Despite rhetoric on policy, there is often a more strident, hidden agenda behind a number of bills that are vying for passage the last week of the session. Take two examples: AB 484 to change school testing and AB 711, a statewide ban on lead bullets.

The school bill would eliminate the test used to measure student achievement that has been in place for almost fifteen years and move toward a test based on a Common Core of learning. During the transition period from one set of tests to a new method, there will be no measuring stick applied to students at all.

While supporters of the change say the lack of testing is temporary, others suspect there is more at work here. In his column, Dan Walters wrote that it is widely believed that the goal of the teachers’ union, which is behind the bill, is to see that testing is “quietly killed.”

Teachers don’t like to be judged by test scores. In a longer view, the teachers’ union is adamantly opposed to any form of merit pay, in which a teacher’s salary is determined by his or her success in the classroom. One way to measure that success is through student test scores. If there are no standardized test scores, that pillar to establish a merit pay system is removed.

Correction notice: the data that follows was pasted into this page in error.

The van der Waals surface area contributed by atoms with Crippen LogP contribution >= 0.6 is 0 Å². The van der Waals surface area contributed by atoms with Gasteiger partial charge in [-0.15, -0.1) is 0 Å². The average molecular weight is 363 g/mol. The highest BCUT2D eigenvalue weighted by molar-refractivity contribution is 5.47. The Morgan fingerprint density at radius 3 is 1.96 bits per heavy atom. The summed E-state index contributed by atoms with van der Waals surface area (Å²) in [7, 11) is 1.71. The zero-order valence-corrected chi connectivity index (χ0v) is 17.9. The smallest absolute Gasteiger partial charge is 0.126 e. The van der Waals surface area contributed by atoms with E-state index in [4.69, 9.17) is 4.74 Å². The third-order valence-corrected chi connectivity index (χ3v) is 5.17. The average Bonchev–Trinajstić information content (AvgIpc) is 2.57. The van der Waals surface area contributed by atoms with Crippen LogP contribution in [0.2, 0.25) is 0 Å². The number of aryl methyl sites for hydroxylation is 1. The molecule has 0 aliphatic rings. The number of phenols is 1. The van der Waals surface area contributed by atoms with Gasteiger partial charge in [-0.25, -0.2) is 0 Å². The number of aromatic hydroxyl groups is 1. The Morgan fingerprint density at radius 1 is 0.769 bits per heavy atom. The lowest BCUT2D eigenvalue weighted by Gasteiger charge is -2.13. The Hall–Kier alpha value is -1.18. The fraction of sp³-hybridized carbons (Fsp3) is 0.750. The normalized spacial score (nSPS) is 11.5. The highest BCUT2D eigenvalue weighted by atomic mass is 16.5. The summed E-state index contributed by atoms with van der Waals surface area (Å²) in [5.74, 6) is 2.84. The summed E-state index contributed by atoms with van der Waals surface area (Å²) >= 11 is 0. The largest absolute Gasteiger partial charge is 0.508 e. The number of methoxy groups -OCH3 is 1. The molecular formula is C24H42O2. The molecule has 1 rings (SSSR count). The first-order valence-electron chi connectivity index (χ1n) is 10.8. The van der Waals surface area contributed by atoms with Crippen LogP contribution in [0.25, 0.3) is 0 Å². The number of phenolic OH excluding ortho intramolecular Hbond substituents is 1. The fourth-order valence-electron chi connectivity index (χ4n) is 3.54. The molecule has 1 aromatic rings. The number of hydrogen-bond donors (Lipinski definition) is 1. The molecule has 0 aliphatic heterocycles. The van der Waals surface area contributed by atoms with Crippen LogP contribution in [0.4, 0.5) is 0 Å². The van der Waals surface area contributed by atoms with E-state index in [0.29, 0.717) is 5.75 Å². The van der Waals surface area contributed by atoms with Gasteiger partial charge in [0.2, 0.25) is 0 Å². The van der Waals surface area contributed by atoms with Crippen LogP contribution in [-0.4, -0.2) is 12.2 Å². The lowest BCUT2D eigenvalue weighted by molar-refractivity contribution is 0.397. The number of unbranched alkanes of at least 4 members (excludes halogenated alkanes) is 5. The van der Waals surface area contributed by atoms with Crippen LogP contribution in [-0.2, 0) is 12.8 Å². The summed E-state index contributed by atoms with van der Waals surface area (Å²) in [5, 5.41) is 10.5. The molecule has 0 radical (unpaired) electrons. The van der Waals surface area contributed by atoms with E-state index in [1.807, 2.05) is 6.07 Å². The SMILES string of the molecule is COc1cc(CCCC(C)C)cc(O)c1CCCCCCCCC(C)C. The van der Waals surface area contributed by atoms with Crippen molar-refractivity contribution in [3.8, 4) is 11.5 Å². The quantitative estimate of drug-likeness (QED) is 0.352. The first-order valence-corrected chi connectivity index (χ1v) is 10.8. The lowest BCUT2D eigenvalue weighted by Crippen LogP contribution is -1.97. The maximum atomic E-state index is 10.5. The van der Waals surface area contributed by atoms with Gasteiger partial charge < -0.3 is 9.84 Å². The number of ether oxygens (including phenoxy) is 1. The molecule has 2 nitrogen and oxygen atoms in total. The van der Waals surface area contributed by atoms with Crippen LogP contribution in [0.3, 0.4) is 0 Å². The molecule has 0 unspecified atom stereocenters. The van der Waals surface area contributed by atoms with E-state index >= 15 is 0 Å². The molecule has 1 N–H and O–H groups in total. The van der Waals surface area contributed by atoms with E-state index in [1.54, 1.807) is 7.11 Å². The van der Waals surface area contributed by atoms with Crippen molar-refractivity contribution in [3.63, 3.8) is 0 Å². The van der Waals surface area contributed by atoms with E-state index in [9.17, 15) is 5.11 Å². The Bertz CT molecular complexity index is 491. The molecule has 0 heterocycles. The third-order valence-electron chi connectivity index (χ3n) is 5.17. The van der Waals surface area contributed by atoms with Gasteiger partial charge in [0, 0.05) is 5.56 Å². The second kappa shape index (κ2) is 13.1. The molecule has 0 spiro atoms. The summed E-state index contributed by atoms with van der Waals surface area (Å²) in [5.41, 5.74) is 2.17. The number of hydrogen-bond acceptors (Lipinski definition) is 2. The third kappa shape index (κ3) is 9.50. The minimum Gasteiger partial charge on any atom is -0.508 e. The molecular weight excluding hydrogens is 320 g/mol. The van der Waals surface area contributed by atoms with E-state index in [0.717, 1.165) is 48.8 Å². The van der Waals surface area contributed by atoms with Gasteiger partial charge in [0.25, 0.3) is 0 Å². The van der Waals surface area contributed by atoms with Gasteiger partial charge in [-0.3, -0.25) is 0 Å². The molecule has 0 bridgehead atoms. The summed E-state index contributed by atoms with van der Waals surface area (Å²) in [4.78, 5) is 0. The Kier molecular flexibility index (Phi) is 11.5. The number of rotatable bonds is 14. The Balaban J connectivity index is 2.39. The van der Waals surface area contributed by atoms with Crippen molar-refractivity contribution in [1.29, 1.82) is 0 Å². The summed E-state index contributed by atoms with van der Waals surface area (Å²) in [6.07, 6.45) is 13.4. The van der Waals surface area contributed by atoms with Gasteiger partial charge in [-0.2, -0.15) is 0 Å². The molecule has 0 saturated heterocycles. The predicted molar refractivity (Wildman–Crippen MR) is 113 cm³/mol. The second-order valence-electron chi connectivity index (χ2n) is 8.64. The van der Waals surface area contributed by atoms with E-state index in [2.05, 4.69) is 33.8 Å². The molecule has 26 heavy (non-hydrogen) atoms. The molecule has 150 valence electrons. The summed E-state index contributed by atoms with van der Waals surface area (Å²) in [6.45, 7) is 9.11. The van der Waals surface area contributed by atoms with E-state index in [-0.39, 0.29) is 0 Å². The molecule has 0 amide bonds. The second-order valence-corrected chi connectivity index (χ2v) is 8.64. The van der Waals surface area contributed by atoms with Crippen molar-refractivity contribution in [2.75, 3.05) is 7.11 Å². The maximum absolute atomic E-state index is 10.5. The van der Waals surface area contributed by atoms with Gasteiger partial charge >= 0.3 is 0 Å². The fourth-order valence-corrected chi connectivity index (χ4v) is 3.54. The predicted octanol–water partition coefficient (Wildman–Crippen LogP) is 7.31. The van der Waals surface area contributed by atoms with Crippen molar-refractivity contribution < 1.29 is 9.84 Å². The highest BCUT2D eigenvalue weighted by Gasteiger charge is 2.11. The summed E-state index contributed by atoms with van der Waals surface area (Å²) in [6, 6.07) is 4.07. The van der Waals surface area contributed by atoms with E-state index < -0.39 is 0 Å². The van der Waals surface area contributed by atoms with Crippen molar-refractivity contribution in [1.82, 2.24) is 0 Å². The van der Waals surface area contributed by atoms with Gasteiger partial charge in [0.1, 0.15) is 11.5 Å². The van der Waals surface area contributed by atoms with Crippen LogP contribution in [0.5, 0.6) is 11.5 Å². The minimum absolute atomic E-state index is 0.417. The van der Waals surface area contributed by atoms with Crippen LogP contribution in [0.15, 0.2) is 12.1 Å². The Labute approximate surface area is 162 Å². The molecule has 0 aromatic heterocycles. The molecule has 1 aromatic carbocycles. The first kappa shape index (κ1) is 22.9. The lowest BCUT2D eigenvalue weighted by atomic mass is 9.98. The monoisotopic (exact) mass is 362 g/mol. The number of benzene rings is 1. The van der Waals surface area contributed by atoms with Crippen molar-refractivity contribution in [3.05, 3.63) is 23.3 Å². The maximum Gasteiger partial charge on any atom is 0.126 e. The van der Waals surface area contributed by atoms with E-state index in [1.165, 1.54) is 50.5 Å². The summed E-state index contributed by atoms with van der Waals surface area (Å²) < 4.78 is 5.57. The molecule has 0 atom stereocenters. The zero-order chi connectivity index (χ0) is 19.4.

AB 484 may be designed to find a testing system based on better parameters for learning, but a more certain goal is to strengthen the hand of the teachers’ union.

On the contrary, a number of unions want to defeat AB 711, the bill to prohibit lead bullets in California. Some union members want the bill defeated because they feel jobs could be lost and hunting and sport shooting would be crippled in the state.

Conservationists behind the bill say its purpose is to protect the California condor who can die from lead poisoning after eating lead-tainted animal remains in the wild.

However, many believe bill supporters’ true agenda is to end hunting in the state. Replacement for lead ammunition is costly and hard to get. Eliminating lead ammunition would simply eliminate more hunting.

While advocates often build a case for legislation based on appealing arguments, its always wise to check behind the curtain to see what they’re really up to.